Chinese direct investment in the United States is set to hit a new record this year, further boost U.S. exports and create more jobs for Americans, according to a report released Tuesday.
Chinese investment in acquisitions, new operations, and expansions in the U.S. could reach 30 billion U.S. dollars this year, following a record high of over 15 billion dollars last year, according to the report published by the National Committee on U.S.-China Relations and the Rhodium Group, which tracks Chinese direct investment in the United States.
"Today's Chinese investment in the United States gives us a fresh opportunity to learn about one another, and it is already having profound effects on the lives of Americans," Stephen A. Orlins, President of the National Committee on U.S.-China Relations, wrote in the report.
"While much of this year's political campaign rhetoric has focused on jobs leaving the United States, Chinese investment is supporting more and more jobs on this side of the Pacific," Orlins added.
By the end of 2015, over 1,900 Chinese affiliated companies operated in the U.S. across more than 80 percent of its congressional districts and employed about 90,000 Americans, according to the report.
Growing Chinese investment also creates and strengthens connections between U.S. communities and the Chinese market, the report said, noting that "major new investments in energy and entertainment in 2015 show Chinese investment facilitating the export of American goods and services to China."
But the report warned that a rising politicization in the U.S. presidential election cycle poses risk to incoming Chinese investment.
"The first months of the year have produced numerous instances of politicians from both parties chasing votes and media attention by issuing dire but ill-founded warnings about Chinese investments, and introducing bills that propose severely clamping down on traditional U.S. openness to FDI (foreign direct investment)," the report said.
The report's authors urged U.S. Congress to ensure that "the debate about appropriate responses to Chinese FDI proceeds rationally and does not damage America's reputation for openness."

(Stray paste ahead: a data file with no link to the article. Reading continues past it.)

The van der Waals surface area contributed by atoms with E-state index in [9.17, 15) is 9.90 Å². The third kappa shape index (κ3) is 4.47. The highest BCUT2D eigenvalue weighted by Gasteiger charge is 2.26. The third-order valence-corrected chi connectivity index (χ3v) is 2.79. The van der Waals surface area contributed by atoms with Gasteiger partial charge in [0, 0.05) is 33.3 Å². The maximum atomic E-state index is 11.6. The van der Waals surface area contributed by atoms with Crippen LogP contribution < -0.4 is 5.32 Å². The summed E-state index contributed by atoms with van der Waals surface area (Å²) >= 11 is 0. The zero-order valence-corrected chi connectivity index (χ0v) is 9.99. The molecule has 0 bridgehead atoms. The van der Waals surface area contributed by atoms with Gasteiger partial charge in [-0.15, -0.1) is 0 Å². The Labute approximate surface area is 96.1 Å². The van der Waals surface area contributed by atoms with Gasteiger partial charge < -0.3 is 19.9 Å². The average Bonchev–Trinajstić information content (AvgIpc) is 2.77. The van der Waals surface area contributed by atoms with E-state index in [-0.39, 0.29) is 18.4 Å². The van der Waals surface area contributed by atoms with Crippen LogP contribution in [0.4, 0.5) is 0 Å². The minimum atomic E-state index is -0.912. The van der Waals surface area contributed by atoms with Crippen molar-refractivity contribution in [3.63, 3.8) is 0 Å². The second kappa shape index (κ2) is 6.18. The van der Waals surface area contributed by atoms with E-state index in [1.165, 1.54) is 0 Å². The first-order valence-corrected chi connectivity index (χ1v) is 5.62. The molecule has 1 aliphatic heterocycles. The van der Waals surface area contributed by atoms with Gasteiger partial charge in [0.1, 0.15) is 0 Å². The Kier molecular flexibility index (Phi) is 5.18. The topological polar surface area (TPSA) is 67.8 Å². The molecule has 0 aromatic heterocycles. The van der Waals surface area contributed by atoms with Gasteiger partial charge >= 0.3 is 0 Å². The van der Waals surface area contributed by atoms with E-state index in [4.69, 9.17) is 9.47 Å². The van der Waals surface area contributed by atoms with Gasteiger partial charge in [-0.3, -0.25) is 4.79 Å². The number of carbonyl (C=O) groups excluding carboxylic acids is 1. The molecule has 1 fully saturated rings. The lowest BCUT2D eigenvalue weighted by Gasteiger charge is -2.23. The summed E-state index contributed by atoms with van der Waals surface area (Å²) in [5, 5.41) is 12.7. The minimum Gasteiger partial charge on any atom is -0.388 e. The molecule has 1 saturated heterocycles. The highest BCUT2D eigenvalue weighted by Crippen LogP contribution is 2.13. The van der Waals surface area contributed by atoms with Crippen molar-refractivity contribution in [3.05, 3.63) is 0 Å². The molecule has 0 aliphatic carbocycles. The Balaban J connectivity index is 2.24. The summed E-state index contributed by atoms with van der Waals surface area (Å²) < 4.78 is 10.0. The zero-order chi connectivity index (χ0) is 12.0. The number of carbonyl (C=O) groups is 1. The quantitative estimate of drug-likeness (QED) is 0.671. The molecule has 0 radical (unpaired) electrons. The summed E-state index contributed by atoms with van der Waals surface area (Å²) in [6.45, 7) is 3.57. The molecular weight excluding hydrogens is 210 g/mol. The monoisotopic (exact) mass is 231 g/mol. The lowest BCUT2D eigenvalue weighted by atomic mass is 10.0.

"It is essential that the debate in the U.S. is objective, grounded in fact, and awake to both the potential risks and potential benefits from Chinese investment," the report noted.
"We have got to understand that Chinese investment into America is going to be an increasing reality," said Geoffrey Garrett, dean at the Wharton School of the University of Pennsylvania.
"As China moves further up the value chain, and particularly as the RMB (renminbi) is no longer undervalued, Chinese investment into the U.S. will be an important part of this new normal reality," Garrett told Xinhua.
Citing Japan's experience of investing in the U.S. in 1980s, Garrett said Chinese firms should also learn to be patient. "If we go back 25 years, the initial American reception to Japanese investment in the U.S. was also not very positive," he said.
China and the United States have agreed to push forward the negotiations on a bilateral investment treaty between the world's two largest economies, which will help address a number of investment concerns between the two countries and expand two-way investment.
"The progress and further potential for growth of two-way U.S.-China direct investment flows is one of the most notable bright spots in the bilateral relationship," the report said.